America’s burdensome tax code
The U.S. corporate tax rate is not competitive in the global market. Not only is our rate higher than any other developed country, we also enforce a worldwide tax system that imposes rates on profits even when they are earned entirely abroad. Because high domestic rates make doing business from the U.S. difficult, many multinational companies have been forced to relocate valuable intellectual property abroad as well as retain earnings offshore. This intellectual property – also referred to as “IP” – could include inventions, patents, computer software, manufacturing processes, and other valuable assets. Today, it is estimated that $2 trillion in American profits are sitting in foreign countries, with no possibility to reinvest in our domestic economy.
Foreign pressure on American companies
Foreign countries are glad to host American businesses because of the economic activity and job creation they contribute to domestic economies. As a result, many countries are implementing policies that will entice additional American innovation and profits, most recently through the OECD’s Base Erosion and Profit Shifting (BEPS) project.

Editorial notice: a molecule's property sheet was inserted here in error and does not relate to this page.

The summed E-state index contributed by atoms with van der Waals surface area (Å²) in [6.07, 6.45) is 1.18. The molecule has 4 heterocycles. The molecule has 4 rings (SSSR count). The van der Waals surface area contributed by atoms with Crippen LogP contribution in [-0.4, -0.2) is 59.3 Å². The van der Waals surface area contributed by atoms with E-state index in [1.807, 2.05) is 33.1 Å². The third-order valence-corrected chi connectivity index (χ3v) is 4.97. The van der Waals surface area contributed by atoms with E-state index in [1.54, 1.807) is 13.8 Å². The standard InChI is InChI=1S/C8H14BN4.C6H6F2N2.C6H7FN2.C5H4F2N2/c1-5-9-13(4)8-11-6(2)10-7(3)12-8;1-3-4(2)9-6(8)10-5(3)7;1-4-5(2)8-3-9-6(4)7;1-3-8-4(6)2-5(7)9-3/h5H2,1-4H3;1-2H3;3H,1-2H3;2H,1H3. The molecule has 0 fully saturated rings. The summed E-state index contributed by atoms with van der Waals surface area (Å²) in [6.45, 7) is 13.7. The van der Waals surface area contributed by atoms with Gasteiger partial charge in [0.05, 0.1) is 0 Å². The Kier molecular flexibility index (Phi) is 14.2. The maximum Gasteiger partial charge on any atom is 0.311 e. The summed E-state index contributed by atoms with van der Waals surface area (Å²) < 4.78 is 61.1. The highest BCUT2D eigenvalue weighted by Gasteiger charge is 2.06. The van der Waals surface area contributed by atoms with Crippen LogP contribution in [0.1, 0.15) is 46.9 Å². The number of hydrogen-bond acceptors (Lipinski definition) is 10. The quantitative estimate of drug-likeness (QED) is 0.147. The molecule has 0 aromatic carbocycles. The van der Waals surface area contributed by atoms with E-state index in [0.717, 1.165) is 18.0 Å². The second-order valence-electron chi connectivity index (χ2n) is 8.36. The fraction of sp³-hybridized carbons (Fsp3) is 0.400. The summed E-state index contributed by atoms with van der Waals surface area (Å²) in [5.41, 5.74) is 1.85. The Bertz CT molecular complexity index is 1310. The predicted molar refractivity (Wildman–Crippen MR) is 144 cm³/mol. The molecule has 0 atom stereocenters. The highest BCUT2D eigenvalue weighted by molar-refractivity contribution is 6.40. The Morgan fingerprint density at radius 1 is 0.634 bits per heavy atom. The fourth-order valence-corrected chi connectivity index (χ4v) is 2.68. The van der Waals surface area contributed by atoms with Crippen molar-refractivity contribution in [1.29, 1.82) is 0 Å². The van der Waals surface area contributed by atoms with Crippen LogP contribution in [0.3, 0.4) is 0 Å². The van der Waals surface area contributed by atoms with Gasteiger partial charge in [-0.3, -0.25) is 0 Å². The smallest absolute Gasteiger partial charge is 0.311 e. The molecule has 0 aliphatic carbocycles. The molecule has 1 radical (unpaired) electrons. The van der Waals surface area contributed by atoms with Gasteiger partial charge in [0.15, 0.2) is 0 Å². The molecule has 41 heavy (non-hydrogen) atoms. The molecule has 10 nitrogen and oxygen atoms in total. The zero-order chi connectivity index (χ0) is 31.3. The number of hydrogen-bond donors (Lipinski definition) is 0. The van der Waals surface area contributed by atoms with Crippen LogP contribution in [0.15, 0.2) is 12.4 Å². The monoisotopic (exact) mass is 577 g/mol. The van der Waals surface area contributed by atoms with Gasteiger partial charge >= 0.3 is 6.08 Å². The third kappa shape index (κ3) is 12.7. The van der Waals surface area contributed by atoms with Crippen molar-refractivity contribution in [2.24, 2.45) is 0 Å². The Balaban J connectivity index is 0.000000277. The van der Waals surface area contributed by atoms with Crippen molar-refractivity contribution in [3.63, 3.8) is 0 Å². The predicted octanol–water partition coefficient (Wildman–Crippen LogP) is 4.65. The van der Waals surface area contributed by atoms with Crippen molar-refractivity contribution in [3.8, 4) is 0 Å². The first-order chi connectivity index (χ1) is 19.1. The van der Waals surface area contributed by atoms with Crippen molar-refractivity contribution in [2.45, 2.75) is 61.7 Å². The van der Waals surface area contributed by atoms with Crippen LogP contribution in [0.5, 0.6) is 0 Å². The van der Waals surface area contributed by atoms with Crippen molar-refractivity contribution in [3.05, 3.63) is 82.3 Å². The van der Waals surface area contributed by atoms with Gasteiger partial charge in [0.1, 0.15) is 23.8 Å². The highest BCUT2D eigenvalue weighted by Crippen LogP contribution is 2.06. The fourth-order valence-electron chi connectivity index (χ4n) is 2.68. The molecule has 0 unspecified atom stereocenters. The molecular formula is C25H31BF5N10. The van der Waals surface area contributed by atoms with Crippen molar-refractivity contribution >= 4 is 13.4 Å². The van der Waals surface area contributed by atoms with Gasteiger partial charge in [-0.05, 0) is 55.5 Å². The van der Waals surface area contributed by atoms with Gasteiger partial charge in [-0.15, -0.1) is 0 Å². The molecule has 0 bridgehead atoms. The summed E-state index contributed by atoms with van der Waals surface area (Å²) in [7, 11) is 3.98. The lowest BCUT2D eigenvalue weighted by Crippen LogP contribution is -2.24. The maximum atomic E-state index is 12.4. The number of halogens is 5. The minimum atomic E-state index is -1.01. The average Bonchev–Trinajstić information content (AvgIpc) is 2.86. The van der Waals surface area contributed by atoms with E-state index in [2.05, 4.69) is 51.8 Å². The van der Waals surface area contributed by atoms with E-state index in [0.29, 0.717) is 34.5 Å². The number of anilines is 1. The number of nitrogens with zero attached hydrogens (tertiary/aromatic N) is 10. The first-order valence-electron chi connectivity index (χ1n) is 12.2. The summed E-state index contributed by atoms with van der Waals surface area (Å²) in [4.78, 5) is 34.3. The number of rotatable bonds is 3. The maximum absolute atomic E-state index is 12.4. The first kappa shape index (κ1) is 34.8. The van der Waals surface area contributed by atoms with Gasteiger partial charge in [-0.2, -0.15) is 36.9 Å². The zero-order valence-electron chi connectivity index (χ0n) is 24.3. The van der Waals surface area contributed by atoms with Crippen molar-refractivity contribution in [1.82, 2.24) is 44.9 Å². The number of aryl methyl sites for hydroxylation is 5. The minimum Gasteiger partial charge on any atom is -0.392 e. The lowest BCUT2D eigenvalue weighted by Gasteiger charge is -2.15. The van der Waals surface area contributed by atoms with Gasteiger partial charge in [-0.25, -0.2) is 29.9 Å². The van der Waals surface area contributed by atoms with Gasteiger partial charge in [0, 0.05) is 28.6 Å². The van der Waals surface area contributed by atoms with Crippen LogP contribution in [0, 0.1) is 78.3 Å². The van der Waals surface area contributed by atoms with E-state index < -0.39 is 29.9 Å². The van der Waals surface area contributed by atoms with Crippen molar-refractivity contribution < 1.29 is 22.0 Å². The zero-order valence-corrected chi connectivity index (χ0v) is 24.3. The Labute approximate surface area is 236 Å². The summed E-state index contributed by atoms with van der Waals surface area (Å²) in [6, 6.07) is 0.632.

Many countries support the implementation of BEPS’ nexus approach, which mandates that in order to benefit from an IP Box tax rate companies must headquarter the IP’s R&D domestically, meaning that jobs and investment must be located in-country. The adoption of the nexus requirement will force American companies to relocate critical jobs and R&D abroad, hurting American workers and the economy.
Once companies commit to foreign IP Boxes it is unlikely Congress can retroactively enact policies to bring them home. The damage will be done and some of our brightest minds and groundbreaking innovation will be lost.